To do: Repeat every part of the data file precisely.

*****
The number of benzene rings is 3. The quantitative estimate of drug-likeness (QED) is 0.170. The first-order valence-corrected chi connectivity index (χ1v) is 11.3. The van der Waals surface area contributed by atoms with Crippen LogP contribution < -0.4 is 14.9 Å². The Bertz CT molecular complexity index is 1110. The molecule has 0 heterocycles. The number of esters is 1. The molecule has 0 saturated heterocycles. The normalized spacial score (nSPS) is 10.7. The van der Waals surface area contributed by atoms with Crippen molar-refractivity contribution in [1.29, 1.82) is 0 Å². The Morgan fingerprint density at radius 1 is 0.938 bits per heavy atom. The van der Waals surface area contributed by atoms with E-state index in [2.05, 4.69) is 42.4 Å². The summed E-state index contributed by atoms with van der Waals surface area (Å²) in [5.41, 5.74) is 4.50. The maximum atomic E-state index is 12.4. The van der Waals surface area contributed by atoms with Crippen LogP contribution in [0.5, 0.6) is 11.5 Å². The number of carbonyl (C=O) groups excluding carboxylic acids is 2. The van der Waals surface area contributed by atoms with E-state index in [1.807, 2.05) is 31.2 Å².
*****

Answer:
The number of benzene rings is 3. The quantitative estimate of drug-likeness (QED) is 0.170. The first-order valence-corrected chi connectivity index (χ1v) is 11.3. The van der Waals surface area contributed by atoms with Crippen LogP contribution < -0.4 is 14.9 Å². The Bertz CT molecular complexity index is 1110. The molecule has 0 heterocycles. The number of esters is 1. The molecule has 0 saturated heterocycles. The normalized spacial score (nSPS) is 10.7. The van der Waals surface area contributed by atoms with Crippen molar-refractivity contribution in [1.29, 1.82) is 0 Å². The Morgan fingerprint density at radius 1 is 0.938 bits per heavy atom. The van der Waals surface area contributed by atoms with E-state index in [2.05, 4.69) is 42.4 Å². The summed E-state index contributed by atoms with van der Waals surface area (Å²) in [5.41, 5.74) is 4.50. The maximum atomic E-state index is 12.4. The van der Waals surface area contributed by atoms with Crippen LogP contribution in [0.5, 0.6) is 11.5 Å². The number of carbonyl (C=O) groups excluding carboxylic acids is 2. The van der Waals surface area contributed by atoms with E-state index in [1.807, 2.05) is 31.2 Å².